For those with credit, they only need to show one year of clean credit history to qualify. Borrowers can qualify for an FHA loan in as short as after two years of bankruptcy or three years after foreclosure. Of course, they should show clean credit within those periods.
Conventional loans require clean credit for two years and a minimum of four years after foreclosure or bankruptcy.
Higher Seller Contributions
Compared to conventional loans, there is a higher seller contribution on FHA loans.
It’s 6 percent versus 3 percent – or double the requirement. This means that the borrower can negotiate with the seller to pay a big chunk of the closing cost. They may not cover the entire amount, but that is a good reduction to a borrower’s out-of-pocket expenses. A borrower may even ask the seller to buy down the interest rate of the loan. This will enable the borrower to pay a percentage of the loan amount upfront to ‘buy down’ the interest rate to a lower one.
Disadvantages Of An FHA Loan For Home Buyers
We’ve talked about the upside. Now let’s look at three disadvantages of an FHA loan. Here they are:
Mortgage Insurance Premium (MIP)
Easily, this is the biggest downside of the FHA program. A borrower from this type of home loan has to have mortgage insurance. The Department of Housing and Urban Development (HUD) have set this as a requirement to protect lenders in case of borrower’s default. The HUD technically, acts as the manager of the FHA housing loan program.
FHA Loan borrowers must pay these two mortgage insurance premiums:
- First is an upfront mortgage insurance premium (MIP). This is equal to 1.75% of the base amount of the loan.
- Second is the annual premium, which can vary from loan to loan. Most FHA borrowers pay around 0.85% of the base amount.
The borrower can roll these premiums into the loan. It reduces their out-of-pocket costs but inflates the monthly payment and the total loan over time.
There is really no escaping for an FHA loan borrower from this first disadvantage. Conventional loan borrowers can put up at least 20% down payment and avoid paying for mortgage insurance.
Borrowers May Encounter Some Property Restrictions
HUD manages the program and it has some specific rules on what types of property a borrower can purchase.
For example, purchasing a vacation home via an FHA loan is out of the picture because the guidelines do not allow it. The appraisal process is also very strict. An HUD-approved appraiser actually visits the property to ensure it meets all the program requirements, particularly on safety issues.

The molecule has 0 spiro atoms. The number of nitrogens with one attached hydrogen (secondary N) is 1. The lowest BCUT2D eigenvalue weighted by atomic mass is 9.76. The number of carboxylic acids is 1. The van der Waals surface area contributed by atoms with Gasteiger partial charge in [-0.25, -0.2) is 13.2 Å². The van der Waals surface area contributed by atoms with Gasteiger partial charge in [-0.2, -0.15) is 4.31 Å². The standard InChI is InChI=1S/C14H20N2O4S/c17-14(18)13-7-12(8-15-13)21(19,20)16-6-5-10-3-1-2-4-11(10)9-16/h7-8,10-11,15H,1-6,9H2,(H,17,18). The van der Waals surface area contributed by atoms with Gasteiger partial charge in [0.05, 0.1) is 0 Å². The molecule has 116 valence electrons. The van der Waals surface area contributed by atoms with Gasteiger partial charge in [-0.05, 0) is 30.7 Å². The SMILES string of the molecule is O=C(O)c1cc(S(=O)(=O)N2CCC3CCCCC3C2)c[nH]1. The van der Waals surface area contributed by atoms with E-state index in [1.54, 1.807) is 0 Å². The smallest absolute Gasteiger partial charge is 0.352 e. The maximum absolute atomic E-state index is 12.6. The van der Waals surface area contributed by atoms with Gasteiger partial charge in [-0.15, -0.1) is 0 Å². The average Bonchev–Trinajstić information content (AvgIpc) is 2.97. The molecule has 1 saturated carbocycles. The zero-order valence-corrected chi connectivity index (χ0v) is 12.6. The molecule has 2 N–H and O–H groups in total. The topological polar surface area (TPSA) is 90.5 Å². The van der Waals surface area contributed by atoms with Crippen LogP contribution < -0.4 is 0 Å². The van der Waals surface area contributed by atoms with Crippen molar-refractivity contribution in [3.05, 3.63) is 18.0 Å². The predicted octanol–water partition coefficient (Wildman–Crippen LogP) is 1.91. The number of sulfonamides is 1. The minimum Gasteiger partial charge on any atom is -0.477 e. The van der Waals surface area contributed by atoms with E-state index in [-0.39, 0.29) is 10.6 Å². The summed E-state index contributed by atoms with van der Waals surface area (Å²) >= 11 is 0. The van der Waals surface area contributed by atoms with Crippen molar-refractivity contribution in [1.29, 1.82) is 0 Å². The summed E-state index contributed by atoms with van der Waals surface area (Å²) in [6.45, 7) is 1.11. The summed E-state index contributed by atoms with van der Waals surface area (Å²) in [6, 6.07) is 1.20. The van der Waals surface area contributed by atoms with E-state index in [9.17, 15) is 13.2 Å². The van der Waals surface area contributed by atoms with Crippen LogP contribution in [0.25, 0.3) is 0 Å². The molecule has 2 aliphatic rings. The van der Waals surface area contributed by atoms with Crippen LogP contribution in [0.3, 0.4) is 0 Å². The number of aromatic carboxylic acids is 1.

HUD also has some distinct guidelines about condominiums. In fact, not very many condominiums precisely meet the FHA approval standards. For borrowers who are planning to purchase a condominium unit with an FHA loan, they must choose a project on the HUD’s approved condo list. This list is available on the FHA website. We will discuss more about condominium purchases in a different article.
Some Seller Keeps Away From FHA Loans
Another disadvantage is that many sellers so not want to deal with borrowers who will use an FHA loan.
This is particularly common in hot real estate markets because sellers prefer more competing offers, which are abundant. This could be the result of poor advice – or more accurately, bad advice – from real estate listing agents (See how to find a good real estate agent).
Some agents drive their clients away from FHA borrowers in favor of conventional mortgages. The main reason would be the appraisal process we mentioned earlier. They think (although inaccurately), that the seller will undergo a strict and inconvenient appraisal process when they work with an FHA buyer.
In the past, it was the practice of borrowers to require sellers to pay some of the closing costs, in case of FHA loans. Times have changed though, and this rule has gone through some revisions. Today, buyers can cover their own closing costs, especially when the seller successfully negotiates it that way.
FHA loans are perhaps the easiest to qualify for. However, are they the best ones in the market?
The answer would depend on the borrower’s personal situation. FHA loans are good for new homeowners and those who cannot afford the large down payment for conventional loans. They are also suitable for people with no credit history or with low credit scores. For those who have the capacity to make a larger down payment, we suggest they go for conventional loans. They will pay less interest and less mortgage insurance (if at all). Eventually, this will result to more savings in the long run.